The winners of the Pacific Northwest Booksellers Association's annual awards were announced Wednesday morning.
Former Seattle Times reporter Ken Armstrong is among the winners of the Pacific Northwest Booksellers Association’s annual awards, announced Wednesday morning. The PNBA, a nonprofit trade association that supports independent bookstores, literacy and free speech in the region (Alaska, Idaho, Montana, Oregon, Washington and British Columbia), has given out annual awards to authors residing in the region since 1965.
Here are this year’s winners, chosen by a committee of independent booksellers from more than 400 books published last year.
“A False Report: A True Story of Rape in America“ by Ken Armstrong (Seattle) and T. Christian Miller. Based on a Pulitzer Prize-winning story in Pro Publica, this nonfiction book examines a case of a serial rapist and a victim who initially wasn’t believed.
“Washington Black” by Esi Edugyan (Victoria, B.C.). Edugyan’s third novel, winner of the Scotiabank Giller Prize for best Canadian fiction, is the story of a boy who escapes an 1830s Barbados slave plantation.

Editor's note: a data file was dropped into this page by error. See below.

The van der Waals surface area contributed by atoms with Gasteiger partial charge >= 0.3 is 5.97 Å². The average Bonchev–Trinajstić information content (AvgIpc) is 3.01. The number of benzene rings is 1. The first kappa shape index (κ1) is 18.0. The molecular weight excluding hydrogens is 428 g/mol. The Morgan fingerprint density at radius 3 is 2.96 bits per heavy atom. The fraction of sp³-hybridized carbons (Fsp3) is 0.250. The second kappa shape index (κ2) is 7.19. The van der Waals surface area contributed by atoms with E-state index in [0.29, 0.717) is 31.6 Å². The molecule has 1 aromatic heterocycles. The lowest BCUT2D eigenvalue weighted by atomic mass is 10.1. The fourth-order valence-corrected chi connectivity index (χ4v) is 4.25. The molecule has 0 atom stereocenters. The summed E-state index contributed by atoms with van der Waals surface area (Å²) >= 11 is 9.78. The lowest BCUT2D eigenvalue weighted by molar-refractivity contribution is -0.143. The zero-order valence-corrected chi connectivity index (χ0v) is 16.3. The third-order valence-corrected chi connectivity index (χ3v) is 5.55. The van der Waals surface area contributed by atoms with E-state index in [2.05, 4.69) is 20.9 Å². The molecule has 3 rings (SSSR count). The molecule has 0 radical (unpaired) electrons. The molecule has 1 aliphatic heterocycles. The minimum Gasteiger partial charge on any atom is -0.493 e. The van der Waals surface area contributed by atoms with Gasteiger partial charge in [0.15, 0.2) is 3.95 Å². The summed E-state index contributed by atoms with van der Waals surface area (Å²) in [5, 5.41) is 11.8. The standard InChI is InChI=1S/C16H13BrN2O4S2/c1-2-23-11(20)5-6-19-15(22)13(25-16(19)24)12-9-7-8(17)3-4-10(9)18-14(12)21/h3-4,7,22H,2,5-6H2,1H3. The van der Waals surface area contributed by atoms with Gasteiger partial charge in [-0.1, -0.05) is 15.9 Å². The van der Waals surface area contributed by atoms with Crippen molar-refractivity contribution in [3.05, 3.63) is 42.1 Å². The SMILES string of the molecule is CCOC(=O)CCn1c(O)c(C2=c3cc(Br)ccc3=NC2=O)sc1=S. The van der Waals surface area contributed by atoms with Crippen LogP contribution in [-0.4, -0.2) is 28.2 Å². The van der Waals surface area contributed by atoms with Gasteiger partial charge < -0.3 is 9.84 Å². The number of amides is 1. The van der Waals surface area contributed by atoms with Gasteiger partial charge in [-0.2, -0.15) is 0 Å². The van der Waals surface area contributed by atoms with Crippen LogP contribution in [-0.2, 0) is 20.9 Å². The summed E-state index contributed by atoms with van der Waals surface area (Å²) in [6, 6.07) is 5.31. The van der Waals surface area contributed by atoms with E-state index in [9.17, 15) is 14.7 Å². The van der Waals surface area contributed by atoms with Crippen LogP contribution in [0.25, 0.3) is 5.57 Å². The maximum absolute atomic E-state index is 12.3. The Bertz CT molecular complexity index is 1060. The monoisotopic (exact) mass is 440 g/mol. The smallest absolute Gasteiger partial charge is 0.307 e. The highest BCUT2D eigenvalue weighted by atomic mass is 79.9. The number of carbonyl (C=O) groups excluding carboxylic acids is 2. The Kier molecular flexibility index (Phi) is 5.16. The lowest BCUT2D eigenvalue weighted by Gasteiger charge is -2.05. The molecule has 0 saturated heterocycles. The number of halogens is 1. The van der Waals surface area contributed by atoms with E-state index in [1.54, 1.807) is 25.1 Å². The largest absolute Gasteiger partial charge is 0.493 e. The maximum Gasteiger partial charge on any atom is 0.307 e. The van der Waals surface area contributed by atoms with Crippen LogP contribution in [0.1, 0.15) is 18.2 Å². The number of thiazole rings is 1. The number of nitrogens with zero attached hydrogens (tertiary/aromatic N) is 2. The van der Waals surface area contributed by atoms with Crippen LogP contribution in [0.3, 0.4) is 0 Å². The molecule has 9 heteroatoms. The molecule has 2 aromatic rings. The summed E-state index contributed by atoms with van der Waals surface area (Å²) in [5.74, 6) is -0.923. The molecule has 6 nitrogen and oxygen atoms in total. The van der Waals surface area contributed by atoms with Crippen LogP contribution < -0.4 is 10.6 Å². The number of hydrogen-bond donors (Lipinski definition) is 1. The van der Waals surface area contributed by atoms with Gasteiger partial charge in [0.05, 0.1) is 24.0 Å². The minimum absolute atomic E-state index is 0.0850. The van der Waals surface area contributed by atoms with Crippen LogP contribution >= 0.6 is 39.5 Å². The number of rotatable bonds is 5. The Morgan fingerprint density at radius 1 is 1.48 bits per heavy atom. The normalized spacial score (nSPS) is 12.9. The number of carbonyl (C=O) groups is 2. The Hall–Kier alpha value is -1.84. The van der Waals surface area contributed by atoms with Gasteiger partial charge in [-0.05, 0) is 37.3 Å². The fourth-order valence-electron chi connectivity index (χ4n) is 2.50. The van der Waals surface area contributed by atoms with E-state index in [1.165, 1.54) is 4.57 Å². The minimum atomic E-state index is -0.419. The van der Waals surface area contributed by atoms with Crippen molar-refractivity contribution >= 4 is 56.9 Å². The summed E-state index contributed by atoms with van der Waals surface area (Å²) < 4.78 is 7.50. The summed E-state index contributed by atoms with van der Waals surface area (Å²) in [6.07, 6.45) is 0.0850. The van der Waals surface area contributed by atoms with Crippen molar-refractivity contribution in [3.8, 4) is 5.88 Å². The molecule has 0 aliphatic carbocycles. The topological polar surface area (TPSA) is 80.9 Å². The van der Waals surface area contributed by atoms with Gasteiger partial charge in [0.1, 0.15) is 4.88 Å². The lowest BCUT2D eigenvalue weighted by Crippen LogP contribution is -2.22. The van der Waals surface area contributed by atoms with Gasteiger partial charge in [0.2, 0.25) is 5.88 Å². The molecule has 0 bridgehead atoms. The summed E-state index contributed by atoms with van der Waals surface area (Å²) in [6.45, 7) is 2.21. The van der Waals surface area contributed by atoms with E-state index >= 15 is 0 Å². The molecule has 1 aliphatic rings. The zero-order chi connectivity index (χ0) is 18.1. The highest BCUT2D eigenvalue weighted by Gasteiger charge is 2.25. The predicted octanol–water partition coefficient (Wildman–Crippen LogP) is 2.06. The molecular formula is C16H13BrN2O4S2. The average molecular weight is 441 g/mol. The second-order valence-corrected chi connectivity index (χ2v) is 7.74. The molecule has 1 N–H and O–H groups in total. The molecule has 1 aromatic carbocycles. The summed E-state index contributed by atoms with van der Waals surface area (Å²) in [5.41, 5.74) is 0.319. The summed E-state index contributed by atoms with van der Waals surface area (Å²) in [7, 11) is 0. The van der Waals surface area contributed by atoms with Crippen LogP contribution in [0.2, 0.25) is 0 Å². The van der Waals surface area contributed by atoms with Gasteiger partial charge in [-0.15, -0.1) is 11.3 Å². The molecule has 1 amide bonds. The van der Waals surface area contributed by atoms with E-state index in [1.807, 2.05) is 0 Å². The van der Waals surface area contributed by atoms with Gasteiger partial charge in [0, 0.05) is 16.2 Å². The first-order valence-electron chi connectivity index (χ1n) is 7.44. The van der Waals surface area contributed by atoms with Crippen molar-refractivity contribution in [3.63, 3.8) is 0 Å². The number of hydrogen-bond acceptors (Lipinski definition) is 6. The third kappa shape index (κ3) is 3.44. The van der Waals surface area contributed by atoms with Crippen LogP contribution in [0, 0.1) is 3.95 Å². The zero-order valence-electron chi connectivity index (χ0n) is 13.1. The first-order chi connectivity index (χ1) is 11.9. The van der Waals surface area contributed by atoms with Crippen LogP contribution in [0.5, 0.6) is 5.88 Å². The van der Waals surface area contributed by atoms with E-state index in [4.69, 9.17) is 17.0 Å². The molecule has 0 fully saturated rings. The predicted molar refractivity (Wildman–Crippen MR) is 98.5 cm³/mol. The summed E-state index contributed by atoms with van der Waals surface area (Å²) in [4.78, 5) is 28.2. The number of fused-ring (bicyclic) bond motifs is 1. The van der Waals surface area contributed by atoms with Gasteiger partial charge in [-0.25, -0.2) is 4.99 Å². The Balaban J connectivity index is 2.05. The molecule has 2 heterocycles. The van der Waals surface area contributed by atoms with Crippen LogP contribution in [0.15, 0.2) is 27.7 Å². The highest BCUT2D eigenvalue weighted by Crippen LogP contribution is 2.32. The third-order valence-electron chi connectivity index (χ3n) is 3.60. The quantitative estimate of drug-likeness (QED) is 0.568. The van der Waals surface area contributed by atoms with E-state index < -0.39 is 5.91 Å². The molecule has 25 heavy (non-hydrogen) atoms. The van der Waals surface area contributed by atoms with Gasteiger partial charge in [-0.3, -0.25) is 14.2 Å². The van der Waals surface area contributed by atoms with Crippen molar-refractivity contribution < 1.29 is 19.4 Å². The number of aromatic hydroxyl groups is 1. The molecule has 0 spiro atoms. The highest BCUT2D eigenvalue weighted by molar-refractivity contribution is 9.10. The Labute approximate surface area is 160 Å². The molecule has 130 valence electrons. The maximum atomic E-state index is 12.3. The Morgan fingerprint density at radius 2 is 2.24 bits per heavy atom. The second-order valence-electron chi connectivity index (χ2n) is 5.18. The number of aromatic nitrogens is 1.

Most Read Entertainment Stories
- How the witch in 'Wicked,' at Seattle's Paramount Theatre, gets so green
- Come behind the scenes with us as 'American Ninja Warrior' makes its Pacific Northwest debut WATCH
- 'Save the Showbox' effort dealt big blow, as judge strikes down temporary protection
- Summer officially begins — and so does the party at the Fremont Fair and Solstice Parade
- Meet the 'American Ninja Warriors' with Washington state ties who'll be swinging around the Tacoma Dome VIEW
“Buzz: The Nature and Necessity of Bees” by Thor Hanson (Friday Harbor). Hanson — an author, biologist and Guggenheim Fellow — takes readers back 125 million years, to when wasps first began.
“Blood Water Paint” by Joy McCullough (Seattle). McCullough’s novel is based on the life of Artemisia Gentileschi, a rare female artist in 17th-century Rome.
“Rising Out of Hatred: The Awakening of a Former White Nationalist” by Eli Saslow (Portland). Saslow examines the life of Derek Black, onetime heir apparent to the leadership of the Ku Klux Klan.
“Libba: The Magnificent Musical Life of Elizabeth Cotten” by Laura Veirs (Portland). Veirs, a musician herself, makes her fiction debut with this picture book (illustrated by Tatiana Fazlalizadeh) about the folk singer and guitarist, best known for “Freight Train.”